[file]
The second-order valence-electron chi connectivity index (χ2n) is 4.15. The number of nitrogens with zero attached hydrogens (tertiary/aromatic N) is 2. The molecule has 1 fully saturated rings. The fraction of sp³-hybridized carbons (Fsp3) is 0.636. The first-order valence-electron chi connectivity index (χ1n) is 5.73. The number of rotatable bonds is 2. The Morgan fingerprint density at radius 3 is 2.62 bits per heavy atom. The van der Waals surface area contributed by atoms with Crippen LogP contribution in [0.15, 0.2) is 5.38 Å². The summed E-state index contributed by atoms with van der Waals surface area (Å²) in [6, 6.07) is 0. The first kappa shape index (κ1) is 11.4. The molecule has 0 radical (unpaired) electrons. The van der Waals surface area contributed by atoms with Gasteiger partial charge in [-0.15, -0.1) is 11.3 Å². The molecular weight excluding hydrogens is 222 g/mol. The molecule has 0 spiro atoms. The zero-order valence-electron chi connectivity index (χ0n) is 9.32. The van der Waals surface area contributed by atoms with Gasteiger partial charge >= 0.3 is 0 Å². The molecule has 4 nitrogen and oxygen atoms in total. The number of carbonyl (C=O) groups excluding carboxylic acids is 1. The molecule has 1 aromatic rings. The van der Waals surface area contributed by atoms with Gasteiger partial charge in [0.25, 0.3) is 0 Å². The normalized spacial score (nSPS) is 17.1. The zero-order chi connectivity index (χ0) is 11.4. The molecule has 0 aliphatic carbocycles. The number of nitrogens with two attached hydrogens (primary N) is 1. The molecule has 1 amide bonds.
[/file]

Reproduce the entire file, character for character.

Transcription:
The second-order valence-electron chi connectivity index (χ2n) is 4.15. The number of nitrogens with zero attached hydrogens (tertiary/aromatic N) is 2. The molecule has 1 fully saturated rings. The fraction of sp³-hybridized carbons (Fsp3) is 0.636. The first-order valence-electron chi connectivity index (χ1n) is 5.73. The number of rotatable bonds is 2. The Morgan fingerprint density at radius 3 is 2.62 bits per heavy atom. The van der Waals surface area contributed by atoms with Crippen LogP contribution in [0.15, 0.2) is 5.38 Å². The summed E-state index contributed by atoms with van der Waals surface area (Å²) in [6, 6.07) is 0. The first kappa shape index (κ1) is 11.4. The molecule has 0 radical (unpaired) electrons. The van der Waals surface area contributed by atoms with Gasteiger partial charge in [-0.15, -0.1) is 11.3 Å². The molecular weight excluding hydrogens is 222 g/mol. The molecule has 0 spiro atoms. The zero-order valence-electron chi connectivity index (χ0n) is 9.32. The van der Waals surface area contributed by atoms with Gasteiger partial charge >= 0.3 is 0 Å². The molecule has 4 nitrogen and oxygen atoms in total. The number of carbonyl (C=O) groups excluding carboxylic acids is 1. The molecule has 1 aromatic rings. The van der Waals surface area contributed by atoms with Gasteiger partial charge in [0.25, 0.3) is 0 Å². The normalized spacial score (nSPS) is 17.1. The zero-order chi connectivity index (χ0) is 11.4. The molecule has 0 aliphatic carbocycles. The number of nitrogens with two attached hydrogens (primary N) is 1. The molecule has 1 amide bonds.